Americans are woefully unprepared for retirement. As survey after survey has shown, the average person is simply not saving enough to provide for a comfortable retirement. That’s why Congress is currently proposing reforms to retirement plan rules.
The House bill, dubbed the SECURE Act (Setting Every Community Up for Retirement Enhancement Act of 2019), and the Senate bill named RESA (Retirement Enhancement Savings Act) contain a number of different provisions designed to make plans more accessible and flexible for savers and easier for small businesses to form and administer.
Below is a summary of the legislation’s most significant changes and how they will help more Americans save more for retirement.
- Access for part-time employees. The new rules would permit most long-term, part-time workers to participate in their employer’s retirement plan if they have worked at least 500 hours per year for three consecutive years. Additionally, employers would not be required to make employer contributions for these participants.
- Longer time to contribute. Although Roth individual retirement accounts (IRAs) have no contribution time limit, contributions to traditional IRAs are not permitted after you reach age 70½. The legislation would repeal this age limit so that people working past age 70½ could contribute to both types of IRAs if they wish.
- Later required minimum distributions (RMDs). Currently, plan participants and traditional IRA owners are generally required to start withdrawing a minimum amount from their retirement savings each year once they reach age 70½. The new rules would increase this age to 72, allowing savers to enjoy tax-deferred compounding even longer.
- Penalty-free withdrawals for birth or adoption of child. This change would allow plan participants to withdraw up to $5,000, penalty free, from their plan accounts following the birth or adoption of a child. Withdrawn amounts could later be recontributed to the plan tax free, subject to certain requirements.
- Improved portability of lifetime income. For participants whose plan gives them a lifetime income investment option — typically an annuity — the legislation gives them the ability to either keep the annuity or roll it into an IRA or other qualified plan in the event that the annuity option is removed from the plan’s investment lineup. The annuity would not have to be liquidated and the guarantees would be preserved, allowing greater portability.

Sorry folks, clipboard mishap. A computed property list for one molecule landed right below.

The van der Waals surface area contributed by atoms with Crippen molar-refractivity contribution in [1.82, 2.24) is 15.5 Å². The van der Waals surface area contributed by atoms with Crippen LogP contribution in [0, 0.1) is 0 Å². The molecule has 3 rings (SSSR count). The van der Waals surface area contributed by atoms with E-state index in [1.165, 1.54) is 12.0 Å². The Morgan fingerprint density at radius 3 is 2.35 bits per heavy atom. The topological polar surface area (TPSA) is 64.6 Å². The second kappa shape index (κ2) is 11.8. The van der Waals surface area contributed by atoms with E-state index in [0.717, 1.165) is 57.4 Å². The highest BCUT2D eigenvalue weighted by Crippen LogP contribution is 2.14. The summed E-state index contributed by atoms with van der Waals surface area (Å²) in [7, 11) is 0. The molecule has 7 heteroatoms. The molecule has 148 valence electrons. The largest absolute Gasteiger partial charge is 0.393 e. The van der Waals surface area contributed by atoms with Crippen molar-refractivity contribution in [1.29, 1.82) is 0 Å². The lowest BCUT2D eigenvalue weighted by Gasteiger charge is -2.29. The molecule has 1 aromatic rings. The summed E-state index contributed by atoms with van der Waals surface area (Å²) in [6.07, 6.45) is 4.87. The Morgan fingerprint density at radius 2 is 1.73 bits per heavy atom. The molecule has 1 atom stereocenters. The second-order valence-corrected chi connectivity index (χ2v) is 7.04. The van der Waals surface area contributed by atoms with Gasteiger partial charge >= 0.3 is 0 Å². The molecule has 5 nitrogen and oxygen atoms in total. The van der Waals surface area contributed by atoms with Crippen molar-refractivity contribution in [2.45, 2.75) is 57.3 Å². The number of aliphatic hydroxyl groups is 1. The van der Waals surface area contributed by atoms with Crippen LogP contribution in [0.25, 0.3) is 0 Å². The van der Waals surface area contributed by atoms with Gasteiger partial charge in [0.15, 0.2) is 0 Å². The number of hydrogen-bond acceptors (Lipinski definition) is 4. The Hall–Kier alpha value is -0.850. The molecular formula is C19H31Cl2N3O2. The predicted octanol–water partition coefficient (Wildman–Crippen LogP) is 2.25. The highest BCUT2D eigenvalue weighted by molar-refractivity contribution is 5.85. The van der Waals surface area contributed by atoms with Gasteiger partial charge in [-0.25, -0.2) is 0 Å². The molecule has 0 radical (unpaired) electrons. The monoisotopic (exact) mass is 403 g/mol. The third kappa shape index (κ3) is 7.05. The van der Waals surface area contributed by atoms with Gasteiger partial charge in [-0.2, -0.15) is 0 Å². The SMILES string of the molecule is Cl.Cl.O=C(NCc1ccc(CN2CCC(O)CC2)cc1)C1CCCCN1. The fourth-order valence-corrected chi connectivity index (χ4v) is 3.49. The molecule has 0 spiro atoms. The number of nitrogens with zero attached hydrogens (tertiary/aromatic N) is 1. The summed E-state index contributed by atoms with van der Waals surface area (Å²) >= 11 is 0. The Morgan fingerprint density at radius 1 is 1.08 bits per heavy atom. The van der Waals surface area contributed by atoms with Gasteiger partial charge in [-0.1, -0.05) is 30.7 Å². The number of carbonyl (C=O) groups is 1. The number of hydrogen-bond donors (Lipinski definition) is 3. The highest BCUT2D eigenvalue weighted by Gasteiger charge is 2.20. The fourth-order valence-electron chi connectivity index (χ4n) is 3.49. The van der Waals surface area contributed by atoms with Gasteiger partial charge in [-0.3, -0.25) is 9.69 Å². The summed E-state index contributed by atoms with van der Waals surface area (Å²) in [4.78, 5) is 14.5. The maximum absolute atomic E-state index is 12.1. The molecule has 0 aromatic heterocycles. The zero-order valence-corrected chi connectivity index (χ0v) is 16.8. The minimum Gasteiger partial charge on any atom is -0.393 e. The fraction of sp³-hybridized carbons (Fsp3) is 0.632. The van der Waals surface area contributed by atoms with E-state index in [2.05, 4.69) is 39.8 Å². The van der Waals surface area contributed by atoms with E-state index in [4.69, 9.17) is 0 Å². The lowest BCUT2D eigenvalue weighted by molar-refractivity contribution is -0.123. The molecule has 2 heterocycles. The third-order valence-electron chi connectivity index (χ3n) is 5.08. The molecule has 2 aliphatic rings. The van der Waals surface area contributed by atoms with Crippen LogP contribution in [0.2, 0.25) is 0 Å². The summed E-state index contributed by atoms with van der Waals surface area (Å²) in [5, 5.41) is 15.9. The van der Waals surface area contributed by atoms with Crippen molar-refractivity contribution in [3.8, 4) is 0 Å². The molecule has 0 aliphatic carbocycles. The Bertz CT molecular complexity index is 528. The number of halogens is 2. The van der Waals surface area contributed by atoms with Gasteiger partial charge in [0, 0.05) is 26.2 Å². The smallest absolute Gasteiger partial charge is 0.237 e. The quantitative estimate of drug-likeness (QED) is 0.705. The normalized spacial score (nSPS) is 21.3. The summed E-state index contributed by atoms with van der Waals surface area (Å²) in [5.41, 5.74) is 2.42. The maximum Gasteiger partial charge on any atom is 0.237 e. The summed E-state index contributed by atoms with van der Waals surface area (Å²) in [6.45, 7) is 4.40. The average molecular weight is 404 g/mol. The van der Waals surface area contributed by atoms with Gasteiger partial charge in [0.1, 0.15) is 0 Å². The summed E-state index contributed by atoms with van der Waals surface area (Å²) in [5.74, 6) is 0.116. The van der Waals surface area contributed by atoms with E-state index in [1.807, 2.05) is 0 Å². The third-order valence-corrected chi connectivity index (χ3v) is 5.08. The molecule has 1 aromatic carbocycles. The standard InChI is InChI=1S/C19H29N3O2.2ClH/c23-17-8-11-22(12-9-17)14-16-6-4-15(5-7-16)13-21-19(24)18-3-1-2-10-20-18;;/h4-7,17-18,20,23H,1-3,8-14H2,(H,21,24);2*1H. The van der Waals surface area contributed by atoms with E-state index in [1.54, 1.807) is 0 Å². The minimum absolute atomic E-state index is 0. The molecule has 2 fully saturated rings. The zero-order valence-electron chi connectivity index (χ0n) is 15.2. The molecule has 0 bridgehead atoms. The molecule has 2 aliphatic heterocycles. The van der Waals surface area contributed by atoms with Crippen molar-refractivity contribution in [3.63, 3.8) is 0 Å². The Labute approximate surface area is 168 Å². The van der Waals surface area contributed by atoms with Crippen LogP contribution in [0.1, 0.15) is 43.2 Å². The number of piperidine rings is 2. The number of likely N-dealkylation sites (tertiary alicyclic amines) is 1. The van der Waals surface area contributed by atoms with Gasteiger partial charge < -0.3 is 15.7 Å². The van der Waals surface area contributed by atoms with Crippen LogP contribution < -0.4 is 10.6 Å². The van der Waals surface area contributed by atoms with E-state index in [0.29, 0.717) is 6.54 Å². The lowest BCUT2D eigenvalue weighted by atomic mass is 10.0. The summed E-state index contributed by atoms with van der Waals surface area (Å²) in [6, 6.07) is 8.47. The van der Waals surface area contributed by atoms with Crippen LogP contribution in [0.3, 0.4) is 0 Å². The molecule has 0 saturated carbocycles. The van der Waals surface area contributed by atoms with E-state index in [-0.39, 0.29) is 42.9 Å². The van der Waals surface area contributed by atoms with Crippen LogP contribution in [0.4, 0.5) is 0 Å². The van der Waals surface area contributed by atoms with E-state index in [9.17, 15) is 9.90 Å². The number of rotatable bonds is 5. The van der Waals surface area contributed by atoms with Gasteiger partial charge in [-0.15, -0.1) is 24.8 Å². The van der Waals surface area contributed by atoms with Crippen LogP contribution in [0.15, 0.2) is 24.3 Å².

- No more “stretch” IRAs for non-spouse beneficiaries. Current rules allow most IRA beneficiaries to “stretch” RMDs from an inherited account over their own lifetimes. The proposed rules would continue this feature for spouses, but non-spouse beneficiaries would need to take distributions within 10 years of the IRA owner’s death. There would be some exceptions to the general rule, however, if the beneficiary is a minor, disabled, chronically ill, or not more than 10 years younger than the deceased IRA owner.
- Multiple employer plans (MEPs). The legislation would allow employers to combine forces with other unrelated employers to form a MEP. This provision is aimed specifically at small businesses that otherwise could not offer a 401(k) to their employees due to their high administrative costs.
A number of additional provisions target small businesses, making it easier to start and administer a retirement plan. These include tax credits and other changes intended to reduce the amount of paperwork and costs associated with creating and maintaining a retirement plan.
The legislation still needs to clear several hurdles in Congress before it can be signed into law. But it has bipartisan support in the House and Senate, and the president is expected to sign it once a final bill is agreed upon. So stay tuned. A more SECURE retirement may soon be in your future.
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